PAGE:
When city-based painter Murli Lahoti was in his late 50s, he joined several artistes demanding the state’s own Maharashtra Kala Akademi. Today, Lahoti is 74, and is still fighting for the cause.
“The state government has no respect for art and artistes. For the last 15 years, we have been fighting for the same cause…,” said Lahoti, adding that it was time city artistes got their due and the government took steps to establish the Kala Akademi.
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Almost 100 artistes from the city have come together for a signature campaign for the Kala Akademi. Artistes from other parts of the state too are supporting it. The signed letter will be submitted to Vinod Tawde, state minister for primary, higher and technical education as well as medical education and culture. Tawde could not be contacted for comments.
“We are in the process of collecting signatures; the number of artistes joining the campaign should touch nearly 1,000. A letter is being drafted that elaborates the necessity of the Kala Akademi in the state and how it will benefit artistes,” said 70-year-old Raosaheb Gurav, another city-based artiste.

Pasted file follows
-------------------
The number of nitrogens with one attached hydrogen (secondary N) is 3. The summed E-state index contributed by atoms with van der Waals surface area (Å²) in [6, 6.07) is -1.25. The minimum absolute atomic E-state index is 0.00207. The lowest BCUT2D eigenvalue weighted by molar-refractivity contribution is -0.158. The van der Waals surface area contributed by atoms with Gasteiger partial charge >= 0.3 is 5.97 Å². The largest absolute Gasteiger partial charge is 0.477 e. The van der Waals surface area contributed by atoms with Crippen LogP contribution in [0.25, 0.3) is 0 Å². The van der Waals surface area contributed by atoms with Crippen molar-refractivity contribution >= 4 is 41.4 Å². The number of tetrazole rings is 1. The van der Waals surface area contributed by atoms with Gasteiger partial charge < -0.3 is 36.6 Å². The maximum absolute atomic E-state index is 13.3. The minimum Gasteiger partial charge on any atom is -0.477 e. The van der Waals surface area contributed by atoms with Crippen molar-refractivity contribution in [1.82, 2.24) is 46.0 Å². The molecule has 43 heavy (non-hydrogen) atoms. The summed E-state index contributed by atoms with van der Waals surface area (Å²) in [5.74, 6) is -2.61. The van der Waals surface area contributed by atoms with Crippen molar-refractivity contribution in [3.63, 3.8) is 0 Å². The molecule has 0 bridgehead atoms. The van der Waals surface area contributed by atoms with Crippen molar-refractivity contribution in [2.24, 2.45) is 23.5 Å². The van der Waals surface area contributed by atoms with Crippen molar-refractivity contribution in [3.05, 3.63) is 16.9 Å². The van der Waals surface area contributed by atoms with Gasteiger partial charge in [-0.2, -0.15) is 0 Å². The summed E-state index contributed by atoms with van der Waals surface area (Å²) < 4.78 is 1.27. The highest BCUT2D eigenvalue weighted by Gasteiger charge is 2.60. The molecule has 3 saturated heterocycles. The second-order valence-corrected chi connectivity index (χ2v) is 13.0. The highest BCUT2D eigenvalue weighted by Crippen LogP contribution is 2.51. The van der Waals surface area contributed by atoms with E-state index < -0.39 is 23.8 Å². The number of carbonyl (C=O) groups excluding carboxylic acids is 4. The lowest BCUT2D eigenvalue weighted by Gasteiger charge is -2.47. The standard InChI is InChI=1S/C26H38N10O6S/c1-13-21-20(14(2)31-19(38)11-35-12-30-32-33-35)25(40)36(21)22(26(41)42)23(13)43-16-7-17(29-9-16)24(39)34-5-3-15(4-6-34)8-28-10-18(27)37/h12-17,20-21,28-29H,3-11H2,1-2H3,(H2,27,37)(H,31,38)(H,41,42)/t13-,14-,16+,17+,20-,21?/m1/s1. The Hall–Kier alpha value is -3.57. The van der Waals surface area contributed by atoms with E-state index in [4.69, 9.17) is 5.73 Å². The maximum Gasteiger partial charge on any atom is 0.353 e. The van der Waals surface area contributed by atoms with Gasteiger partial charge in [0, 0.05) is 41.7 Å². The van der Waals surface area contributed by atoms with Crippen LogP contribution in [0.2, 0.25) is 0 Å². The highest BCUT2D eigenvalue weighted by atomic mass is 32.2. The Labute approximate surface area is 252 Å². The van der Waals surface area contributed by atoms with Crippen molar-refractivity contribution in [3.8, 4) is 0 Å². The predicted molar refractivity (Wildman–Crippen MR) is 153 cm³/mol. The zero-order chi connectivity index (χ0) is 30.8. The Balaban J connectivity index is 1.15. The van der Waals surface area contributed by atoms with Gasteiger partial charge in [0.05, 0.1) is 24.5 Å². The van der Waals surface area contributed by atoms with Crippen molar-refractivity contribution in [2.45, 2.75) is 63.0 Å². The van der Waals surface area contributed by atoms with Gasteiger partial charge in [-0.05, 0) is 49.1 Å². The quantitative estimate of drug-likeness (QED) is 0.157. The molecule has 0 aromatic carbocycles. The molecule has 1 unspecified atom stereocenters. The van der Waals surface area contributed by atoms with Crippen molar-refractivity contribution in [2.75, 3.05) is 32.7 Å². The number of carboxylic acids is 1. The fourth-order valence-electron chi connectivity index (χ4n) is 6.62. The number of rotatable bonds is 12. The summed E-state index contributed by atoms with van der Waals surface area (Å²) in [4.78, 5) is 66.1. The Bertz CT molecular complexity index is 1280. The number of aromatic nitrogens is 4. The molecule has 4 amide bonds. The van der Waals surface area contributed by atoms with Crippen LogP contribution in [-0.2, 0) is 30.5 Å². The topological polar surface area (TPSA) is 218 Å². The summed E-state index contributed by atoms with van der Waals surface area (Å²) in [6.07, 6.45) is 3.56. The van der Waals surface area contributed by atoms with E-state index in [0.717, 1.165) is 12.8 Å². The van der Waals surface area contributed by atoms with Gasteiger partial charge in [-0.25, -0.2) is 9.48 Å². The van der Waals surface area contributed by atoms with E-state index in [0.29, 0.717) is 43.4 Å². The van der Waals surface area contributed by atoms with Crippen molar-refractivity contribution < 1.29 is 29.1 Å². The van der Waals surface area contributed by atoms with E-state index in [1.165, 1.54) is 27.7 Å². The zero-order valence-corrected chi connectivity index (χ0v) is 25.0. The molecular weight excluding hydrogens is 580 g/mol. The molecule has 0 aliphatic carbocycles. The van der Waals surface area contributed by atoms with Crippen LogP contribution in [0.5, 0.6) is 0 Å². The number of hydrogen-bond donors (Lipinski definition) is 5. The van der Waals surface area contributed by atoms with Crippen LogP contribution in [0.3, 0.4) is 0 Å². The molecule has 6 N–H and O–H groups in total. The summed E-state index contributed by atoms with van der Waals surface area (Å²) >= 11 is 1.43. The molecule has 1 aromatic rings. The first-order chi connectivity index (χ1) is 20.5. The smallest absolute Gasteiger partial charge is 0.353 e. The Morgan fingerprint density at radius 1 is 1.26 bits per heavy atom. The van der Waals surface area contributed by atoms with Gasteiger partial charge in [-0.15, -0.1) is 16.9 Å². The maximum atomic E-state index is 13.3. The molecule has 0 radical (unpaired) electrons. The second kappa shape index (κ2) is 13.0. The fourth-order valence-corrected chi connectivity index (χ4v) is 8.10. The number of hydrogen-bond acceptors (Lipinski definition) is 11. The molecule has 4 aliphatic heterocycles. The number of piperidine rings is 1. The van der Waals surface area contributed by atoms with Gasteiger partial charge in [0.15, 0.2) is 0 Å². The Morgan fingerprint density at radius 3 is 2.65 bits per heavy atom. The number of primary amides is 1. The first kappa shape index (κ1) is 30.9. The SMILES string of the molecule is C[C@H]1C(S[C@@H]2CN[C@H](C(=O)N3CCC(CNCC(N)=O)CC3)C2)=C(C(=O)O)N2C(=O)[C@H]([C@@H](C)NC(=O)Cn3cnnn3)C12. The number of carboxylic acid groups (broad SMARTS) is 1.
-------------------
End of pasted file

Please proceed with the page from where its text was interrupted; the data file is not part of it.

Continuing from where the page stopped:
Almost all states in the country, he said, have their own Kala Akademi. “The Akademi helps upcoming as well as established artistes. For instance, if a Pune-based artiste wants to exhibit his works in Kerala, the Akademi can fund the exhibition,” said Gurav, adding that besides, the Akademi can also offer scholarships to talented and budding artistes.
Gurav said from publishing art-related works and honoring artistes to holding art exhibitions, Akademies do it all.
Other than senior artistes who have joined the cause, there are several young artistes too. For instance, city-based painters like Shrikant Kadam and Dinkar Thopate. “Art and artistes of Maharashtra need a platform that will support, promote and showcase their works, which is possible only when the state gets its own Kala Akademi,” said Kadam.